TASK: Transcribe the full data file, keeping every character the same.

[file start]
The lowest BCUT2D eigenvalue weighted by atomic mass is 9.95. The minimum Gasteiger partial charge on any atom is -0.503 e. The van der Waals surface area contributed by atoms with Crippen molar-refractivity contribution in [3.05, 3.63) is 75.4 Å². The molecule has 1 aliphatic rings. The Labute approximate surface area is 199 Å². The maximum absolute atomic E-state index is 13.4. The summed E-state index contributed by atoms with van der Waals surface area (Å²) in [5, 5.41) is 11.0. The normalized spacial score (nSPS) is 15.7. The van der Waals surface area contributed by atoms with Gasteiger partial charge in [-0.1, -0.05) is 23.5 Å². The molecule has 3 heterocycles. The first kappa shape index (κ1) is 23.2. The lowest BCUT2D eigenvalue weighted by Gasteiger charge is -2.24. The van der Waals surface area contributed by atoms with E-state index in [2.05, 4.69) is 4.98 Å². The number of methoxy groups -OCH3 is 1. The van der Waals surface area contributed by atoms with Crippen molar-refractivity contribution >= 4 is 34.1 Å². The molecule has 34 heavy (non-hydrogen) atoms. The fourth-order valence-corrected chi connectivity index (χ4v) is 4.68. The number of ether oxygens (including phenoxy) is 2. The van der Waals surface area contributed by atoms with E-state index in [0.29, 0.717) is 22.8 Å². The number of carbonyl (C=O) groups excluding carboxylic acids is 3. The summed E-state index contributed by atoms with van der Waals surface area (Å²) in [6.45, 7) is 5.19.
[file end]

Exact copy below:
The lowest BCUT2D eigenvalue weighted by atomic mass is 9.95. The minimum Gasteiger partial charge on any atom is -0.503 e. The van der Waals surface area contributed by atoms with Crippen molar-refractivity contribution in [3.05, 3.63) is 75.4 Å². The molecule has 1 aliphatic rings. The Labute approximate surface area is 199 Å². The maximum absolute atomic E-state index is 13.4. The summed E-state index contributed by atoms with van der Waals surface area (Å²) in [5, 5.41) is 11.0. The normalized spacial score (nSPS) is 15.7. The van der Waals surface area contributed by atoms with Gasteiger partial charge in [-0.1, -0.05) is 23.5 Å². The molecule has 3 heterocycles. The first kappa shape index (κ1) is 23.2. The lowest BCUT2D eigenvalue weighted by Gasteiger charge is -2.24. The van der Waals surface area contributed by atoms with E-state index in [2.05, 4.69) is 4.98 Å². The number of methoxy groups -OCH3 is 1. The van der Waals surface area contributed by atoms with Crippen molar-refractivity contribution >= 4 is 34.1 Å². The molecule has 34 heavy (non-hydrogen) atoms. The fourth-order valence-corrected chi connectivity index (χ4v) is 4.68. The number of ether oxygens (including phenoxy) is 2. The van der Waals surface area contributed by atoms with E-state index in [0.29, 0.717) is 22.8 Å². The number of carbonyl (C=O) groups excluding carboxylic acids is 3. The summed E-state index contributed by atoms with van der Waals surface area (Å²) in [6.45, 7) is 5.19.